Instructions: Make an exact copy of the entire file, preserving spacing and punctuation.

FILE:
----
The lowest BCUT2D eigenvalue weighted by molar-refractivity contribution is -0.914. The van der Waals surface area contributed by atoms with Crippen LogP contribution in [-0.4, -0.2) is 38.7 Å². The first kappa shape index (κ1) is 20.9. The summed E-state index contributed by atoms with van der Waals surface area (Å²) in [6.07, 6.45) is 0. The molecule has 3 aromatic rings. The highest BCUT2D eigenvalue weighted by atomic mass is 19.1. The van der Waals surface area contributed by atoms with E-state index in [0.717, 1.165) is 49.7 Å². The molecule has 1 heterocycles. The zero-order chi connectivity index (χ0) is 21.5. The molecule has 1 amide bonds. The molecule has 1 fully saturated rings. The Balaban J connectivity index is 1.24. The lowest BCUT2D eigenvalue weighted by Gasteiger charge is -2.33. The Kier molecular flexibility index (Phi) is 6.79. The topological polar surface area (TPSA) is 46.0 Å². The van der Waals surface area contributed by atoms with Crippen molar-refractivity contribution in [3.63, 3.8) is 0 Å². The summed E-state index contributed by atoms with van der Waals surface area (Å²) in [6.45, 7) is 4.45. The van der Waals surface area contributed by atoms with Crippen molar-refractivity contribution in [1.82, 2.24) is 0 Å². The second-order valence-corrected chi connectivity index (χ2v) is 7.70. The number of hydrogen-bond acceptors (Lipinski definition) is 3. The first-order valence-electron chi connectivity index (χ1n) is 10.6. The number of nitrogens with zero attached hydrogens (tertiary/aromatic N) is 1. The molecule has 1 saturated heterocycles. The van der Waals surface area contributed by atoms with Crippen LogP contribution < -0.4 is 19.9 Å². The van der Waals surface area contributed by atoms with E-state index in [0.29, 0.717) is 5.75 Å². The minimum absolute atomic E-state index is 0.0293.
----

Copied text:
The lowest BCUT2D eigenvalue weighted by molar-refractivity contribution is -0.914. The van der Waals surface area contributed by atoms with Crippen LogP contribution in [-0.4, -0.2) is 38.7 Å². The first kappa shape index (κ1) is 20.9. The summed E-state index contributed by atoms with van der Waals surface area (Å²) in [6.07, 6.45) is 0. The molecule has 3 aromatic rings. The highest BCUT2D eigenvalue weighted by atomic mass is 19.1. The van der Waals surface area contributed by atoms with E-state index in [0.717, 1.165) is 49.7 Å². The molecule has 1 heterocycles. The zero-order chi connectivity index (χ0) is 21.5. The molecule has 1 amide bonds. The molecule has 1 fully saturated rings. The Balaban J connectivity index is 1.24. The lowest BCUT2D eigenvalue weighted by Gasteiger charge is -2.33. The Kier molecular flexibility index (Phi) is 6.79. The topological polar surface area (TPSA) is 46.0 Å². The van der Waals surface area contributed by atoms with Crippen molar-refractivity contribution in [3.63, 3.8) is 0 Å². The summed E-state index contributed by atoms with van der Waals surface area (Å²) in [6.45, 7) is 4.45. The van der Waals surface area contributed by atoms with Crippen molar-refractivity contribution in [1.82, 2.24) is 0 Å². The second-order valence-corrected chi connectivity index (χ2v) is 7.70. The number of hydrogen-bond acceptors (Lipinski definition) is 3. The first-order valence-electron chi connectivity index (χ1n) is 10.6. The number of nitrogens with zero attached hydrogens (tertiary/aromatic N) is 1. The molecule has 1 saturated heterocycles. The van der Waals surface area contributed by atoms with Crippen LogP contribution < -0.4 is 19.9 Å². The van der Waals surface area contributed by atoms with E-state index in [0.29, 0.717) is 5.75 Å². The minimum absolute atomic E-state index is 0.0293.